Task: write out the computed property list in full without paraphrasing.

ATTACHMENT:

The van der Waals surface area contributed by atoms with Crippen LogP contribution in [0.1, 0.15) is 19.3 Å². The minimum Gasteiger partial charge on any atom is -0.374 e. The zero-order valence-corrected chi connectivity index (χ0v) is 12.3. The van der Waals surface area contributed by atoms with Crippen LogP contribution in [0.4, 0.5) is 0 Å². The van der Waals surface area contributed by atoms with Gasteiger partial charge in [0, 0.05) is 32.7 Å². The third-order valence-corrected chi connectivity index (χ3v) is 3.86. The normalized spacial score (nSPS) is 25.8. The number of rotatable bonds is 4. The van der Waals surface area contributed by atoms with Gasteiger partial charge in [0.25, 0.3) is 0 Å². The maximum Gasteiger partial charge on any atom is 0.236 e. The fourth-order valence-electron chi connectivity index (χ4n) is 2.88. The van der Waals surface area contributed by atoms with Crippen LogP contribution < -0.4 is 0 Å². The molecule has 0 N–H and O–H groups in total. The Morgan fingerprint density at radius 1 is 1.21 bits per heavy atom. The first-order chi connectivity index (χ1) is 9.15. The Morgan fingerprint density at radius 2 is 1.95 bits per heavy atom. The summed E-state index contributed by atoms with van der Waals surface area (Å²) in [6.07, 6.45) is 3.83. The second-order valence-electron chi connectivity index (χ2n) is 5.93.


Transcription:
The van der Waals surface area contributed by atoms with Crippen LogP contribution in [0.1, 0.15) is 19.3 Å². The minimum Gasteiger partial charge on any atom is -0.374 e. The zero-order valence-corrected chi connectivity index (χ0v) is 12.3. The van der Waals surface area contributed by atoms with Crippen LogP contribution in [0.4, 0.5) is 0 Å². The van der Waals surface area contributed by atoms with Gasteiger partial charge in [0, 0.05) is 32.7 Å². The third-order valence-corrected chi connectivity index (χ3v) is 3.86. The normalized spacial score (nSPS) is 25.8. The number of rotatable bonds is 4. The van der Waals surface area contributed by atoms with Gasteiger partial charge in [0.25, 0.3) is 0 Å². The maximum Gasteiger partial charge on any atom is 0.236 e. The fourth-order valence-electron chi connectivity index (χ4n) is 2.88. The van der Waals surface area contributed by atoms with Crippen LogP contribution < -0.4 is 0 Å². The molecule has 0 N–H and O–H groups in total. The Morgan fingerprint density at radius 1 is 1.21 bits per heavy atom. The first-order chi connectivity index (χ1) is 9.15. The Morgan fingerprint density at radius 2 is 1.95 bits per heavy atom. The summed E-state index contributed by atoms with van der Waals surface area (Å²) in [6.07, 6.45) is 3.83. The second-order valence-electron chi connectivity index (χ2n) is 5.93.